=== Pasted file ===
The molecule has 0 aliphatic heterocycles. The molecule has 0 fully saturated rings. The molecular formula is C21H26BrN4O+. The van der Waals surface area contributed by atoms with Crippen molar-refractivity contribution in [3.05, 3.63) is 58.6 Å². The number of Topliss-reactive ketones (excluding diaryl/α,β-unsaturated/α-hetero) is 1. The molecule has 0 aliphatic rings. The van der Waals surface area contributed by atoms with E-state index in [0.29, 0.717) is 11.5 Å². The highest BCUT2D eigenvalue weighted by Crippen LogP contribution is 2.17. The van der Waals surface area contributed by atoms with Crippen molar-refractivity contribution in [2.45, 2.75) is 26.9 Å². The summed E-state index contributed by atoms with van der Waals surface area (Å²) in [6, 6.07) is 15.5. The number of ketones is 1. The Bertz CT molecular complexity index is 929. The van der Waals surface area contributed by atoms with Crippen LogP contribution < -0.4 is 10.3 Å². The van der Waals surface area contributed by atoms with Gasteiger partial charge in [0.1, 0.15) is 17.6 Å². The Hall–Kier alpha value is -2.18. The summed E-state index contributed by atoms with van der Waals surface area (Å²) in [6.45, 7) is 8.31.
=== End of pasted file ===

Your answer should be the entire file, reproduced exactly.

The molecule has 0 aliphatic heterocycles. The molecule has 0 fully saturated rings. The molecular formula is C21H26BrN4O+. The van der Waals surface area contributed by atoms with Crippen molar-refractivity contribution in [3.05, 3.63) is 58.6 Å². The number of Topliss-reactive ketones (excluding diaryl/α,β-unsaturated/α-hetero) is 1. The molecule has 0 aliphatic rings. The van der Waals surface area contributed by atoms with E-state index in [0.29, 0.717) is 11.5 Å². The highest BCUT2D eigenvalue weighted by Crippen LogP contribution is 2.17. The van der Waals surface area contributed by atoms with Crippen molar-refractivity contribution in [2.45, 2.75) is 26.9 Å². The summed E-state index contributed by atoms with van der Waals surface area (Å²) in [6, 6.07) is 15.5. The number of ketones is 1. The Bertz CT molecular complexity index is 929. The van der Waals surface area contributed by atoms with Crippen LogP contribution < -0.4 is 10.3 Å². The van der Waals surface area contributed by atoms with Gasteiger partial charge in [0.1, 0.15) is 17.6 Å². The Hall–Kier alpha value is -2.18. The summed E-state index contributed by atoms with van der Waals surface area (Å²) in [6.45, 7) is 8.31.